Just like your your ten year old self having memories from 15 years ago. 

The real question is why would anybody about the pedigree of their starter? 

MarkS's picture

Cell 0 (generation 1) divides 90-100 minutes after "birth" into cells 1 and 2 (generation 2). 26 generations later, roughly 2600 minutes or so, cell zero dies.

My math could be off a little here... During the first 26 generation, the number of cells in the starter has grown to 67,108,864 (2^26). Each of these cells lives for 26 generations. Every 90-100 minutes each of these cells divide in two. That means by generation 52, there are 3.135285318820699159646624256897e+203 (3 followed by 203 digits) cells in the starter.

Point is that so long as the starter is fed, there is material for the yeast to consume and grow. The age of the starter has nothing to do with the age of the individual cells of yeast contained within. As an example, the human race is estimated to be 50,000-100,000 or so years old. It isn't a fallacy to say the human race is between 50,000 and 100,000 years old, even though no living human is older than 120 years.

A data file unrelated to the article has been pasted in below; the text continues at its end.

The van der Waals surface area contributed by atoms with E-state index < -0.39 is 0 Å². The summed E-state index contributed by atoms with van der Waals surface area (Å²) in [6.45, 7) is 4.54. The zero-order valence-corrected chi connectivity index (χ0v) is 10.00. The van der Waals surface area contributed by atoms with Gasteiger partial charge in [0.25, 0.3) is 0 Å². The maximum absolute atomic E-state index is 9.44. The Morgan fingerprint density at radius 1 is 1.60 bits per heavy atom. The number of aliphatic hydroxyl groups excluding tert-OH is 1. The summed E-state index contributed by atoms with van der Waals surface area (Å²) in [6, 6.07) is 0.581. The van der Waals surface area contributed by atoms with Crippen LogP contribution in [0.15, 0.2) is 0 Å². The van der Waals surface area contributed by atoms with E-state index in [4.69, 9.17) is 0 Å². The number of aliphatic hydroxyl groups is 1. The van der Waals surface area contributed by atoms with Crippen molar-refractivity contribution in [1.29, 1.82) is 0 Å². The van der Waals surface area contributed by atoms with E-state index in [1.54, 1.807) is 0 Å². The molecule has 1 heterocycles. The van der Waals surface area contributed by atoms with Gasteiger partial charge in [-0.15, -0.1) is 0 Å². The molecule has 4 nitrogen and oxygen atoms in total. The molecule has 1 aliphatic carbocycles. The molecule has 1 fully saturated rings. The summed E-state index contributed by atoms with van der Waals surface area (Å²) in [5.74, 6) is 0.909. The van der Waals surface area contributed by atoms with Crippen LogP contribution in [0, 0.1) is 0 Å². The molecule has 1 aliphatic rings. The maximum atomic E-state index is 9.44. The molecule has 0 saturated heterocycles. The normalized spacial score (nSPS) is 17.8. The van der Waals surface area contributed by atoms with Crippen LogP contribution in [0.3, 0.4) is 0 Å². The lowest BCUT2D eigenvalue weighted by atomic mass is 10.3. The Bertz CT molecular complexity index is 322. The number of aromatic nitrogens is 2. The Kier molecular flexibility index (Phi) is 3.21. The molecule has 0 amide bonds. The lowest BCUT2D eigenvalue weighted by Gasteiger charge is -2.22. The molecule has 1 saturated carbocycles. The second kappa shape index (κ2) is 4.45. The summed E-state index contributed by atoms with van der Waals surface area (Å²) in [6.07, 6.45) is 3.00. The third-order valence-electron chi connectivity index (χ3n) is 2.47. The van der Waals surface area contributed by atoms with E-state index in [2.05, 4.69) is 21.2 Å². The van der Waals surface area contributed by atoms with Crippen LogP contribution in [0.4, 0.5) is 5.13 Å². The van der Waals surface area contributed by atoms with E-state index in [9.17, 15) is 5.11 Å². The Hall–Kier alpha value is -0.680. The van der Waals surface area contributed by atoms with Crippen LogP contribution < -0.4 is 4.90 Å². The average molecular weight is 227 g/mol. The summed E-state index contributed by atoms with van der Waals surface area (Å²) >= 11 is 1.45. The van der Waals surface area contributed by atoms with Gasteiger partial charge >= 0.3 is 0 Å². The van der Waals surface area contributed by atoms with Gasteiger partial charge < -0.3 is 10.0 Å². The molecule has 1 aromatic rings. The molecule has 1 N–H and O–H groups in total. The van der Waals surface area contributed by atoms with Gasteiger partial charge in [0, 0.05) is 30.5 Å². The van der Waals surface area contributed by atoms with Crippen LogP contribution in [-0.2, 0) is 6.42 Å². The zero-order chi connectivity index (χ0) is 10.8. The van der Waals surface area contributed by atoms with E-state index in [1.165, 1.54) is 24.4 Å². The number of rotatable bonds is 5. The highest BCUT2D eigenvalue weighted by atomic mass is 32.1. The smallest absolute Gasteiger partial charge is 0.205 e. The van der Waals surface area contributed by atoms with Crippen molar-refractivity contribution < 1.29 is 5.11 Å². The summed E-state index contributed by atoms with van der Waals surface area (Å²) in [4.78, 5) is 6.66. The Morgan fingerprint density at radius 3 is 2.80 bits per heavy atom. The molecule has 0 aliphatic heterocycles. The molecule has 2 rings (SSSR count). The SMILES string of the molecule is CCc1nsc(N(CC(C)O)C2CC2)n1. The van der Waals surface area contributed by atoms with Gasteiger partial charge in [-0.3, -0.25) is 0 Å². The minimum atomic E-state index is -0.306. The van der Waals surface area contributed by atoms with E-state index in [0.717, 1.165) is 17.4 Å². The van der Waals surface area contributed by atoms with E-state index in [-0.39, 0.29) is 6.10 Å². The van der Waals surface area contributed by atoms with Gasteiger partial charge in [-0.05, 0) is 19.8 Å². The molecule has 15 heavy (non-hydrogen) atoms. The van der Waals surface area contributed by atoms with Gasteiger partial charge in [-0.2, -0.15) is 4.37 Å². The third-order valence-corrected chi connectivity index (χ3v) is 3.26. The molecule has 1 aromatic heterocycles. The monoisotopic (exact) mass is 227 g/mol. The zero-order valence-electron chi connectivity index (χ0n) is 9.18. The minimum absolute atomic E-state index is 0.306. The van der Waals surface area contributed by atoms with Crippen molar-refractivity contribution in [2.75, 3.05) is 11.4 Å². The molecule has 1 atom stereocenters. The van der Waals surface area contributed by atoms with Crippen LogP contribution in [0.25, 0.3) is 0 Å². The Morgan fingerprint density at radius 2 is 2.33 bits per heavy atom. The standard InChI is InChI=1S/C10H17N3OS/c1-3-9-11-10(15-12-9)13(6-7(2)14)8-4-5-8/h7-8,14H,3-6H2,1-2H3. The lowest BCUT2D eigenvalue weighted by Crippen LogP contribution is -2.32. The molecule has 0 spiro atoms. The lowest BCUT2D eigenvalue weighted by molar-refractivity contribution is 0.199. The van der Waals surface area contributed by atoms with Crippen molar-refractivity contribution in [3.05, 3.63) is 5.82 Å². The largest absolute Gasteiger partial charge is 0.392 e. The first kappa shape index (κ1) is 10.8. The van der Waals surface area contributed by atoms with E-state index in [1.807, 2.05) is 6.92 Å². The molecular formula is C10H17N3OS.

Now, if someone states that the yeast in their 200 year old starter is 200 years old, then they are clearly in error.

ElPanadero's picture

the point I was making in the OP.  So when you say:

" It isn't a fallacy to say the human race is between 50,000 and 100,000 years old, even though no living human is older than 120 years."

I tend to agree (tho not sure about the 120yr part).   You can't bag up the human race and offer it for sale to someone as a 100,000 yr old entity.

Also when you say :

"Now, if someone states that the yeast in their 200 year old starter is 200 years old, then they are clearly in error."

I pretty much agree with this excepting Mini Oven's exceptional link where someone allegedly found a yeast encapsulated in amber that was millions of years old.

The question is however, if the yeasts aren't 200yr old, is there anything else in that starter mix that could be?

For the most part I think this is more romance than reality so when I see websites selling 15yr old starters I confess to being a little dubious and I think there is more than a little poetic license going on in terms of advertising.  Equally when I here about San Franciso bakers transporting their starter with armed escorts one can't help feeling that's a bit of a publicity stunt going on.  I'm sure there are all sorts of things in their starter to give it complex deep flavours and like Coca Cola they keep the "recipe" very secret.